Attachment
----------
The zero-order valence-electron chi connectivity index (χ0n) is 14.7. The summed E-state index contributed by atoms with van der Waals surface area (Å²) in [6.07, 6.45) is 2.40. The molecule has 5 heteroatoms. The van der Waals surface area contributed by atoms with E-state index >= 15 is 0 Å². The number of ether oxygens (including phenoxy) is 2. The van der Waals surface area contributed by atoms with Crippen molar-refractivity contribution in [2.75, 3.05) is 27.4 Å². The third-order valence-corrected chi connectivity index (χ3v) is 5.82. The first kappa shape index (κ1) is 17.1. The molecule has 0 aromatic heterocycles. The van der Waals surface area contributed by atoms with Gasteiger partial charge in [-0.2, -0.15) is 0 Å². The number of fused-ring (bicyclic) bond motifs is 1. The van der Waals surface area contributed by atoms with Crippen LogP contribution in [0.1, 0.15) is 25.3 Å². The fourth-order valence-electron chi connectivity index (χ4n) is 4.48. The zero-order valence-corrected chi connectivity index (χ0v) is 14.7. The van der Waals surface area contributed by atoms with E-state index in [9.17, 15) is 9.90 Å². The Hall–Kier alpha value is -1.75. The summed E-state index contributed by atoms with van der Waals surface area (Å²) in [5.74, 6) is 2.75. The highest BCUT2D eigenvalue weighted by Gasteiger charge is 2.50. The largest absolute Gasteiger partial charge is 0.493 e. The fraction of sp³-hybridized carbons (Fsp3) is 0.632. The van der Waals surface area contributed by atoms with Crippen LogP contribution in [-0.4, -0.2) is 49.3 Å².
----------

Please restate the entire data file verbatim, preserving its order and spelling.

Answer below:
The zero-order valence-electron chi connectivity index (χ0n) is 14.7. The summed E-state index contributed by atoms with van der Waals surface area (Å²) in [6.07, 6.45) is 2.40. The molecule has 5 heteroatoms. The van der Waals surface area contributed by atoms with E-state index >= 15 is 0 Å². The number of ether oxygens (including phenoxy) is 2. The van der Waals surface area contributed by atoms with Crippen molar-refractivity contribution in [2.75, 3.05) is 27.4 Å². The third-order valence-corrected chi connectivity index (χ3v) is 5.82. The first kappa shape index (κ1) is 17.1. The molecule has 0 aromatic heterocycles. The van der Waals surface area contributed by atoms with Gasteiger partial charge in [-0.2, -0.15) is 0 Å². The number of fused-ring (bicyclic) bond motifs is 1. The van der Waals surface area contributed by atoms with Crippen LogP contribution in [0.1, 0.15) is 25.3 Å². The fourth-order valence-electron chi connectivity index (χ4n) is 4.48. The zero-order valence-corrected chi connectivity index (χ0v) is 14.7. The van der Waals surface area contributed by atoms with E-state index in [9.17, 15) is 9.90 Å². The Hall–Kier alpha value is -1.75. The summed E-state index contributed by atoms with van der Waals surface area (Å²) in [5.74, 6) is 2.75. The highest BCUT2D eigenvalue weighted by Gasteiger charge is 2.50. The largest absolute Gasteiger partial charge is 0.493 e. The fraction of sp³-hybridized carbons (Fsp3) is 0.632. The van der Waals surface area contributed by atoms with Crippen LogP contribution in [-0.4, -0.2) is 49.3 Å².